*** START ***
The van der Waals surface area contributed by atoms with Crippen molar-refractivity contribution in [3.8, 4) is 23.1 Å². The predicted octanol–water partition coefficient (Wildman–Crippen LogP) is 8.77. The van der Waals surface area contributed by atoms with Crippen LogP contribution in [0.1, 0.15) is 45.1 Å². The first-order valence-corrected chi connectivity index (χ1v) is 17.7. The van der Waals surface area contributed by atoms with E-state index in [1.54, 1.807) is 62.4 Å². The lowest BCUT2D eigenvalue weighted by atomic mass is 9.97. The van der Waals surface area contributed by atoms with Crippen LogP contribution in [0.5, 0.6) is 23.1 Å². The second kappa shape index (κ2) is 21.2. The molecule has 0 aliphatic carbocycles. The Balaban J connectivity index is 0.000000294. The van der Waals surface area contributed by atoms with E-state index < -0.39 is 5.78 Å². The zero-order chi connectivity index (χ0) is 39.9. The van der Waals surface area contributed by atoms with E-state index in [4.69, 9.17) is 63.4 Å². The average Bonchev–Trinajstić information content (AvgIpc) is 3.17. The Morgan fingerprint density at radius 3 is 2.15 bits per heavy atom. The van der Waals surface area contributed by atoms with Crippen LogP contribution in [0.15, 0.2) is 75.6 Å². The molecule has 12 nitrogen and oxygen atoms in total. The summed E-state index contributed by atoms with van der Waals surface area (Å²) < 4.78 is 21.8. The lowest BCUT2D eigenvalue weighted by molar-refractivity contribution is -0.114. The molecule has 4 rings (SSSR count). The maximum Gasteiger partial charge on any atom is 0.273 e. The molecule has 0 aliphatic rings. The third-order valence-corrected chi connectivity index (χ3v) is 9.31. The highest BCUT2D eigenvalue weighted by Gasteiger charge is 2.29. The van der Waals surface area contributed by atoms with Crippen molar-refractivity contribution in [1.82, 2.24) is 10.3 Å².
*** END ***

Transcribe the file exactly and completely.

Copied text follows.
The van der Waals surface area contributed by atoms with Crippen molar-refractivity contribution in [3.8, 4) is 23.1 Å². The predicted octanol–water partition coefficient (Wildman–Crippen LogP) is 8.77. The van der Waals surface area contributed by atoms with Crippen LogP contribution in [0.1, 0.15) is 45.1 Å². The first-order valence-corrected chi connectivity index (χ1v) is 17.7. The van der Waals surface area contributed by atoms with E-state index in [1.54, 1.807) is 62.4 Å². The lowest BCUT2D eigenvalue weighted by atomic mass is 9.97. The van der Waals surface area contributed by atoms with Crippen LogP contribution in [0.5, 0.6) is 23.1 Å². The second kappa shape index (κ2) is 21.2. The molecule has 0 aliphatic carbocycles. The Balaban J connectivity index is 0.000000294. The van der Waals surface area contributed by atoms with E-state index < -0.39 is 5.78 Å². The zero-order chi connectivity index (χ0) is 39.9. The van der Waals surface area contributed by atoms with E-state index in [4.69, 9.17) is 63.4 Å². The average Bonchev–Trinajstić information content (AvgIpc) is 3.17. The Morgan fingerprint density at radius 3 is 2.15 bits per heavy atom. The van der Waals surface area contributed by atoms with Crippen LogP contribution in [0.15, 0.2) is 75.6 Å². The molecule has 12 nitrogen and oxygen atoms in total. The summed E-state index contributed by atoms with van der Waals surface area (Å²) < 4.78 is 21.8. The lowest BCUT2D eigenvalue weighted by molar-refractivity contribution is -0.114. The molecule has 4 rings (SSSR count). The maximum Gasteiger partial charge on any atom is 0.273 e. The molecule has 0 aliphatic rings. The third-order valence-corrected chi connectivity index (χ3v) is 9.31. The highest BCUT2D eigenvalue weighted by Gasteiger charge is 2.29. The van der Waals surface area contributed by atoms with Crippen molar-refractivity contribution in [1.82, 2.24) is 10.3 Å².